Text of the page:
How does this passage help my case at all? Certainly, you say, Costco carries much of the “big food” Buford describes. 

But Costco also carries those very inanimate objects which Buford notes have produced many benefits, many benefits I enjoy on a daily basis. TV watching has never been more enjoyable since we introduced a Vizio to our livingroom. Work on the computer has never been more efficient since I replaced my laptop with a desktop. Countless frustrations vanished when I purchased my Canon Rebel XT. I am so thankful these gadgets have been manufactured at a scale that affords me and so many others the opportunity to have them. 

Is this so wrong? Why do I feel guilt when I shop at Costco even if I am purchasing zero food? I know why. It’s because I know that by supporting Costco’s sale of inanimate objects, I am supporting the store overall and supporting a type of food system that contrasts sharply with that I have been trying to support these past few years. It’s a quandary.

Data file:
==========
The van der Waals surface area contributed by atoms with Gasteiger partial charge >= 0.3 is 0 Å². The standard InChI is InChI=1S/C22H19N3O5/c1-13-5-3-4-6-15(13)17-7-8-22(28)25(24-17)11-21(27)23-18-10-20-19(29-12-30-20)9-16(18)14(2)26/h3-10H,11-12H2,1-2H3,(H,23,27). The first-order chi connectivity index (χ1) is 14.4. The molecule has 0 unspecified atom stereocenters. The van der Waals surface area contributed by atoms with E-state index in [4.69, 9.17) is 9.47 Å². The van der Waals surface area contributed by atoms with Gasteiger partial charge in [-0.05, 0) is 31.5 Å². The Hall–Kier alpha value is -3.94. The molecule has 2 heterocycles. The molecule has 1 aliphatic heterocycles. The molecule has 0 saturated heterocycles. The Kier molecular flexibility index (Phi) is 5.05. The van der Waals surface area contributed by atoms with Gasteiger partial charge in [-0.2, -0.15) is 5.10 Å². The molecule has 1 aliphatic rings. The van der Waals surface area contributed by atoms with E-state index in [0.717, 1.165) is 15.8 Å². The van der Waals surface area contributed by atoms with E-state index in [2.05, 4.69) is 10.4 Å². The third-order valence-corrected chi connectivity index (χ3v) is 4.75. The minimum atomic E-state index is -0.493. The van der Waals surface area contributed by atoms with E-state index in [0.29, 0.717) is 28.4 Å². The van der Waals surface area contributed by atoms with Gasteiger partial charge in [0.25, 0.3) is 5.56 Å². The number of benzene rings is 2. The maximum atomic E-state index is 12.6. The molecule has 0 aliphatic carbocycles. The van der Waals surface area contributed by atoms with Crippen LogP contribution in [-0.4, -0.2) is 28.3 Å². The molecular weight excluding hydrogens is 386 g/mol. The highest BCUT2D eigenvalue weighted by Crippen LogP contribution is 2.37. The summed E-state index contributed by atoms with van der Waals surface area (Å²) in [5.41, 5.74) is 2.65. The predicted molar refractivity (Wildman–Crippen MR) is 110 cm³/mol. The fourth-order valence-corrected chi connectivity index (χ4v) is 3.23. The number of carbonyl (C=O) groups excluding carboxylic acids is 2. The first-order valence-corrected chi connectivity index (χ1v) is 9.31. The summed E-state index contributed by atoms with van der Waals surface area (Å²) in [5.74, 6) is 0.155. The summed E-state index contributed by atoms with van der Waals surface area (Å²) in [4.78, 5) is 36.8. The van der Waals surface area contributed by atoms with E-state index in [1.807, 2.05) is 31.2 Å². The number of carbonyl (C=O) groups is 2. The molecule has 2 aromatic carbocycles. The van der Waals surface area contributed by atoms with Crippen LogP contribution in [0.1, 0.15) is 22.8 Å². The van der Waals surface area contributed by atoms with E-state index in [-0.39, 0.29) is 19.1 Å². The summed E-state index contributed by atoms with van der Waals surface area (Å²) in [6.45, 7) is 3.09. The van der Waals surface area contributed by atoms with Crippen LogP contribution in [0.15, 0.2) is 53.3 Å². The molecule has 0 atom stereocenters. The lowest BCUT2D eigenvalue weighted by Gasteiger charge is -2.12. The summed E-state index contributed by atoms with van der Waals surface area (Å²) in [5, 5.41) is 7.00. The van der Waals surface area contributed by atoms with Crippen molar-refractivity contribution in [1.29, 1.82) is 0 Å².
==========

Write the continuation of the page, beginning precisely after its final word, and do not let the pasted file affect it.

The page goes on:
That said, it’s a quandary that has become less troublesome since I discovered one item in the dairy aisle. Costco carries Bubalus Bubalis mozzarella, a local brand of mozzarella made from water buffalo. The buffalo actually graze in northern California, but the cheese, if I understand correctly, is produced in Gardena. I first tasted this mozzarella last summer at the Santa Monica farmers’ market and became instantly smitten. It is creamy and delicious, rivaling the imported Italian mozzarella di bufala. I haven’t been able to find it anywhere near me until I stumbled upon it at Costco.

coveresdsum09Summer wouldn’t be summer without tomato and mozzarella salads. Bubalus Bubalis mozzarella paired with Cherokee purple tomatoes is a recipe for success. I discovered Cherokee purple tomatoes last summer at the San Clemente farmers’ market and I have looked forward to eating them since last October, when they disappeared from the farmstands. In April, I had the chance to visit Valdivia Farm, the Carlsbad farm that grows these delectable heirloom tomatoes. If you’d like to hear about my trip, read this. Below, there are a few pictures from the farm in April just after the tomatoes were planted.